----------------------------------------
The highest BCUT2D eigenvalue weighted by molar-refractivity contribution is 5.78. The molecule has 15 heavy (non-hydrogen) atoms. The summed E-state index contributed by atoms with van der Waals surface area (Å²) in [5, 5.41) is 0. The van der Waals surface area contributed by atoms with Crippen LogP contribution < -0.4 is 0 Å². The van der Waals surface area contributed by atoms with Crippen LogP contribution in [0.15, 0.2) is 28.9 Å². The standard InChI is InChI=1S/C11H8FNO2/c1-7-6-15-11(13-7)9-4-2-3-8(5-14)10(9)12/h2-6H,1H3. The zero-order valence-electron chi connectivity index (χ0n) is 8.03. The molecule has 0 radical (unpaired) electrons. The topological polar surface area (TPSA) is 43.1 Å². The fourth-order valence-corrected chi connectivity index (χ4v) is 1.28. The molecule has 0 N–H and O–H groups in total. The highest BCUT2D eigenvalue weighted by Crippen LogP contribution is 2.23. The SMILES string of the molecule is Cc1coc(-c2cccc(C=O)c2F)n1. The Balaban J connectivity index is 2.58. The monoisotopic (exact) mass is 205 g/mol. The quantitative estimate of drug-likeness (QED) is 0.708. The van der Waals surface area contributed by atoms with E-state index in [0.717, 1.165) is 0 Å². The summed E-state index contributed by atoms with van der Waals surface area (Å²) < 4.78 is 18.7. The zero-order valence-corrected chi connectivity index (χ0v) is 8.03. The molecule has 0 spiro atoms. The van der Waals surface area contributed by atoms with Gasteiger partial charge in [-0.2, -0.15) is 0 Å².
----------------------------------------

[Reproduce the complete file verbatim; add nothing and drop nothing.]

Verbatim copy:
The highest BCUT2D eigenvalue weighted by molar-refractivity contribution is 5.78. The molecule has 15 heavy (non-hydrogen) atoms. The summed E-state index contributed by atoms with van der Waals surface area (Å²) in [5, 5.41) is 0. The van der Waals surface area contributed by atoms with Crippen LogP contribution < -0.4 is 0 Å². The van der Waals surface area contributed by atoms with Crippen LogP contribution in [0.15, 0.2) is 28.9 Å². The standard InChI is InChI=1S/C11H8FNO2/c1-7-6-15-11(13-7)9-4-2-3-8(5-14)10(9)12/h2-6H,1H3. The zero-order valence-electron chi connectivity index (χ0n) is 8.03. The molecule has 0 radical (unpaired) electrons. The topological polar surface area (TPSA) is 43.1 Å². The fourth-order valence-corrected chi connectivity index (χ4v) is 1.28. The molecule has 0 N–H and O–H groups in total. The highest BCUT2D eigenvalue weighted by Crippen LogP contribution is 2.23. The SMILES string of the molecule is Cc1coc(-c2cccc(C=O)c2F)n1. The Balaban J connectivity index is 2.58. The monoisotopic (exact) mass is 205 g/mol. The quantitative estimate of drug-likeness (QED) is 0.708. The van der Waals surface area contributed by atoms with E-state index in [0.717, 1.165) is 0 Å². The summed E-state index contributed by atoms with van der Waals surface area (Å²) < 4.78 is 18.7. The zero-order valence-corrected chi connectivity index (χ0v) is 8.03. The molecule has 0 spiro atoms. The van der Waals surface area contributed by atoms with Gasteiger partial charge in [-0.2, -0.15) is 0 Å².